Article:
I’m not moving elsewhere until the timing is right. It’s not about anyone but me, which is very selfish, but I’m not married, I’m not a mother (except to my poor cat, and he probably thinks I’m a huge jerk), and I have no responsibilities to anyone except myself right now. That’s a freedom most people don’t have, and I’m going to take advantage of it.

On nights like tonight, though, I miss being in a place I call home.

And Cooler Ranch Doritos.


  1. Oh Amandy! I know IRS hard to leave apart from most of your friends and family. Just know you are missed and remind yourself that you are pursuing an adventure that 95% of the publuc would be too afraid or timid to pursue. This makes you more amazing, cool, brave and awesome than 95% of the US population. Not too shabby. 🙂

    1. You’re so good about encouraging me when I’m not feeling 100%. That’s why Jackson’s so blessed to have you for a mom. And I’m blessed to have you as my friend!

  2. Man, even I miss Cool Ranch Doritos. Why don’t I buy those more? What happened to the Blazin’ Buffalo/Cool Ranch Dorito fun bag? I need answers!

    Every time I get cabin fever about being in one place too long (6 months seems to be my max), I remember that people like you find opportunities to do something bold and out of the ordinary. You burst through the walls that had built up, and you found yourself scared but alive on the other side. I love that. It gives me hope that I can be just a few decisions away from my next big adventure whenever I want. The very best adventures are never easy all the time, which I think is what makes getting through them so thrilling.

    In summation: You’re awesome!

    1. You make me sound so much cooler than I feel. Even living abroad, I get stir crazy – I want to travel and explore and get out of whichever city my bed currently resides in. It was weird to move abroad and still feel that way.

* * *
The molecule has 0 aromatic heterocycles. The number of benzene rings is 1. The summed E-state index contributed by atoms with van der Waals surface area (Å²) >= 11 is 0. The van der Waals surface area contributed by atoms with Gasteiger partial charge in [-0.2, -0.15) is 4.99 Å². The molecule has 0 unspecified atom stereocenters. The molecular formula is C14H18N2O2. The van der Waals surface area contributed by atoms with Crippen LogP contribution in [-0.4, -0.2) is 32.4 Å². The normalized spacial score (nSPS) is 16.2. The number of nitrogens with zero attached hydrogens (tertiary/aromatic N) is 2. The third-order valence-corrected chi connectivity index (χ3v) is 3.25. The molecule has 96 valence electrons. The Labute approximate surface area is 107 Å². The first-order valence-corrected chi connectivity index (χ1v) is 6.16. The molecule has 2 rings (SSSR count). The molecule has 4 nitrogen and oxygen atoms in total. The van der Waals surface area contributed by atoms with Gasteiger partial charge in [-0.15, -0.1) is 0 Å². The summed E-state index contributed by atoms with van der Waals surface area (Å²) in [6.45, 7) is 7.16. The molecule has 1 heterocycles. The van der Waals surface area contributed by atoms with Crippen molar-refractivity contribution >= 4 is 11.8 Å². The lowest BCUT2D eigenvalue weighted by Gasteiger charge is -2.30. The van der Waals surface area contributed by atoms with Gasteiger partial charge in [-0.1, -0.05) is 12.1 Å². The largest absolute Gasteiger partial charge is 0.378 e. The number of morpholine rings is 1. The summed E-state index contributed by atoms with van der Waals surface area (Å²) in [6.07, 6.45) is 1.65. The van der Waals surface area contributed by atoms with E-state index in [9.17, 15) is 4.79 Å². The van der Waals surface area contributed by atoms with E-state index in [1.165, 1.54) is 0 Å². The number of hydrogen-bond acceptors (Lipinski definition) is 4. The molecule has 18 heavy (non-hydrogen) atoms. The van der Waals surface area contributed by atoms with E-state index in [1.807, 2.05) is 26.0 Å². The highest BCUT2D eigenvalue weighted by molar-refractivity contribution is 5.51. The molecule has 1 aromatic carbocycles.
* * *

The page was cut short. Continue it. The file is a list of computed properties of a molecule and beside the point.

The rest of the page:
Now I realize just how much I want a home base. Travel is great, adventures will always be important to me, but there needs to be a safe haven, a little spot in the middle of all the craziness of the world, where I can throw my coat and purse on the floor and breathe. It’s a startling thing to realize after so many years thinking I’d be happy moving place to place and being a nomad.

      I’m still trying to figure out what it all means. The only thing for sure is that the next time I find them, I’m chowing down on those Cool Ranch Doritos. Nacho Cheese just isn’t cutting it anymore!

      Thanks for the comment. I miss getting to sit and nosh on delicious food (a la Kirby Lane) while talking about life. Can we do that again when I make my way back to Dallas?

      1. YESSSS. I seriously almost included a few sentences requesting you eat enormous cinnamon rolls with me and share adventures when you get back. It’s a standing date, then!

  3. Honest and real. There is always ‘bad’ with the good, and I love that you consider them both thoughtfully. You continue to inspire! xoxo

    1. I consider them both on paper, but some days all I see is the frustrating stuff. I have a group of friends here that I can text when I’m having “one of those days”, and they’ve been a major lifesaver!

  4. I was only in Korea 2 months and I needed food from home. If the cravings still exsist or reappear (since I’m commenting ~1.5 months later), let me know what you want and where to send it!

    1. Haha, you’re wonderful. My mom sends me pretty regular care packages, so I’m pretty set. The primary things I have her send are medicine – like NyQuil and Advil. Once people here (expats) find out I have Advil, I’m the most popular kid on the block. The Taiwanese generally like to take care of ailments naturally, so OTC drugs can be hard to find. However, illegal drugs are pretty easy to find.

      So good to hear from you! How is everything?